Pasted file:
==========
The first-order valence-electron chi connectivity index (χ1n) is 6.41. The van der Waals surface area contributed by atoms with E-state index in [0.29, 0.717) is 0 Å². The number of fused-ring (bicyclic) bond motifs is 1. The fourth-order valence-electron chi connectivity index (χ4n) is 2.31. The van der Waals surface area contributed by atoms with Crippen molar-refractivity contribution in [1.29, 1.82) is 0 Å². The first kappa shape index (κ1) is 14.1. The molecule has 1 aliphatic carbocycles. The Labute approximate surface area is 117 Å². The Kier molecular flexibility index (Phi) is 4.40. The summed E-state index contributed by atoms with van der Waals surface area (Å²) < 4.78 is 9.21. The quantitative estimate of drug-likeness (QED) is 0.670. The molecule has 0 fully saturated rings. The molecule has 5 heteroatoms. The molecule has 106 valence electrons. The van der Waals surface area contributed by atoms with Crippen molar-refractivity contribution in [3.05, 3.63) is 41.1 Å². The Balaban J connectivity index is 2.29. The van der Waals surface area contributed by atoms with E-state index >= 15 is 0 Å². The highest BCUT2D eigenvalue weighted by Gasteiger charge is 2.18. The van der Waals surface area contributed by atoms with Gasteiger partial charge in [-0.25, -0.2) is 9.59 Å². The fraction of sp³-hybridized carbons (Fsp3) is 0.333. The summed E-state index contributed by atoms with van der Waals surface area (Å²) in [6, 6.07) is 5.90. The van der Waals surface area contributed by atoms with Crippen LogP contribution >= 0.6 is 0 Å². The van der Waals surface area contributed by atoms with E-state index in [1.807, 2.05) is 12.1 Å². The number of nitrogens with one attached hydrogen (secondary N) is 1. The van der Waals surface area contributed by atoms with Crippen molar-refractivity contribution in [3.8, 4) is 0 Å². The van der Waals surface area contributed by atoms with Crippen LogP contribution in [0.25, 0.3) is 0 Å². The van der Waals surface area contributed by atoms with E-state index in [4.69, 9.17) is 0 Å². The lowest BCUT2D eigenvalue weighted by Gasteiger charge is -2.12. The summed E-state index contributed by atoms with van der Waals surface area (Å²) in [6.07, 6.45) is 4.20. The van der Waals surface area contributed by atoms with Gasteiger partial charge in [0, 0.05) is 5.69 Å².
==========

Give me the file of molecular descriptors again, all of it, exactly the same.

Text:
The first-order valence-electron chi connectivity index (χ1n) is 6.41. The van der Waals surface area contributed by atoms with E-state index in [0.29, 0.717) is 0 Å². The number of fused-ring (bicyclic) bond motifs is 1. The fourth-order valence-electron chi connectivity index (χ4n) is 2.31. The van der Waals surface area contributed by atoms with Crippen molar-refractivity contribution in [1.29, 1.82) is 0 Å². The first kappa shape index (κ1) is 14.1. The molecule has 1 aliphatic carbocycles. The Labute approximate surface area is 117 Å². The Kier molecular flexibility index (Phi) is 4.40. The summed E-state index contributed by atoms with van der Waals surface area (Å²) < 4.78 is 9.21. The quantitative estimate of drug-likeness (QED) is 0.670. The molecule has 0 fully saturated rings. The molecule has 5 heteroatoms. The molecule has 106 valence electrons. The van der Waals surface area contributed by atoms with Crippen molar-refractivity contribution in [3.05, 3.63) is 41.1 Å². The Balaban J connectivity index is 2.29. The van der Waals surface area contributed by atoms with E-state index >= 15 is 0 Å². The highest BCUT2D eigenvalue weighted by Gasteiger charge is 2.18. The van der Waals surface area contributed by atoms with Gasteiger partial charge in [-0.25, -0.2) is 9.59 Å². The fraction of sp³-hybridized carbons (Fsp3) is 0.333. The summed E-state index contributed by atoms with van der Waals surface area (Å²) in [6, 6.07) is 5.90. The van der Waals surface area contributed by atoms with Crippen LogP contribution >= 0.6 is 0 Å². The van der Waals surface area contributed by atoms with E-state index in [1.807, 2.05) is 12.1 Å². The number of nitrogens with one attached hydrogen (secondary N) is 1. The van der Waals surface area contributed by atoms with Crippen molar-refractivity contribution in [3.8, 4) is 0 Å². The van der Waals surface area contributed by atoms with Crippen LogP contribution in [0.25, 0.3) is 0 Å². The van der Waals surface area contributed by atoms with E-state index in [4.69, 9.17) is 0 Å². The lowest BCUT2D eigenvalue weighted by Gasteiger charge is -2.12. The summed E-state index contributed by atoms with van der Waals surface area (Å²) in [6.07, 6.45) is 4.20. The van der Waals surface area contributed by atoms with Gasteiger partial charge in [0, 0.05) is 5.69 Å².